As diplomatic efforts to broker a settlement to the civil war have so far come up short and the Islamic State retains a foothold in the east, a segmented Syria will likely experience reduced but persistent violence for years to come, says Ambassador Robert Ford.
Philip Gordon, along with James Dobbins and Jeffrey Martini of RAND, presents a plan for de-escalation in Syria based on a national ceasefire, agreed zones of control backed by outside powers, and the international administration of Raqqa province.
Meghan O’Sullivan argues that the Trump Administration’s immigration ban undermines the United States’ ability to secure Iraqi cooperation against the Islamic State, thereby jeopardizing the United States ability to defeat the terror group.
President Donald J. Trump signed Executive Order 13769 on January 27, 2017, and was added to the federal register as 82 FR 8977, 2/1/17. Through this document, citizens from Iran, Iraq, Libya, Somalia, Sudan, Syria, and Yemen were banned from entering the United States for ninety days.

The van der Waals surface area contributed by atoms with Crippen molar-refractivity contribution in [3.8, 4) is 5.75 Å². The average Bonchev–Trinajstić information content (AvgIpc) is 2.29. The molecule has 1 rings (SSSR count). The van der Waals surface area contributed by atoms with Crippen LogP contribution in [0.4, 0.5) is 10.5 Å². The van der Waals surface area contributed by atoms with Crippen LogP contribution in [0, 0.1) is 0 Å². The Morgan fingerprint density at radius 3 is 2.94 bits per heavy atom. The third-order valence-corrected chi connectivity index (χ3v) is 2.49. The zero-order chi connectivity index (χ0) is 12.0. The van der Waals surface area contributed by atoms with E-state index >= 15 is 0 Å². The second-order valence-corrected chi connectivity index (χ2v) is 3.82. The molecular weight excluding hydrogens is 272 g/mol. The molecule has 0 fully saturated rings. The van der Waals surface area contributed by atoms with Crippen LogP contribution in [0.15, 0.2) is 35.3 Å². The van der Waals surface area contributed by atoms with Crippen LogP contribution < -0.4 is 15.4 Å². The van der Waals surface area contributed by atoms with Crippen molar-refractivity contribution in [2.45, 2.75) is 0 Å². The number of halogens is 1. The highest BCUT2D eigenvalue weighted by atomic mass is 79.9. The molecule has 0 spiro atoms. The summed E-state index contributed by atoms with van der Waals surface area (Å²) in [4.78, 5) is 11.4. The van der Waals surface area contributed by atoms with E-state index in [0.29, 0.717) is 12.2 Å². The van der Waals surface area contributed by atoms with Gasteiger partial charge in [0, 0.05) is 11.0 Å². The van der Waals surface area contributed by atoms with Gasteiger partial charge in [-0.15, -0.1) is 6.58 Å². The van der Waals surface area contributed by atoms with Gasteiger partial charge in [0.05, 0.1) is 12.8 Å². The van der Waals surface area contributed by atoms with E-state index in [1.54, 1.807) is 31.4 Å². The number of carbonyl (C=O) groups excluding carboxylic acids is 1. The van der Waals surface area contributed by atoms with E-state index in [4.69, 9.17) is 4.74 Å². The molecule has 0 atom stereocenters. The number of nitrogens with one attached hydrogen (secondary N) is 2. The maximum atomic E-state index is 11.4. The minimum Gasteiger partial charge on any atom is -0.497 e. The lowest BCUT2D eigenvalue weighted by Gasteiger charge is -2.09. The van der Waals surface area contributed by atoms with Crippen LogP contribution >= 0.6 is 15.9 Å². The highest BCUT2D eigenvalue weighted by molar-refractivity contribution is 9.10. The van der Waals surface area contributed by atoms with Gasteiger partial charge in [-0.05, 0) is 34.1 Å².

The belief among Egyptian, Turkish, Israeli, Saudi, and Emirati officials that the Donald J. Trump administration will demonstrate better “American leadership” in the Middle East is misguided, argues CFR’s Steven A. Cook. The lack of a coherent foreign policy means that Middle Eastern leaders will more likely than not be disappointed.
Authors: Reuel Gerecht and Ray Takeyh Washington Post
Contrary to his image as a “pragmatist,” former Iranian President Ali Akbar Hashemi Rafsanjani, who died last week, brandished a moderate image that concealed the reality of his militancy, argues CFR’s Ray Takeyh with Reuel Gerecht. Instead, Rafsanjani was the most consequential architect of the theocracy’s machinery of repression and regional ambitions and a primary sponsor of the Islamic Republic’s nuclear aspirations.
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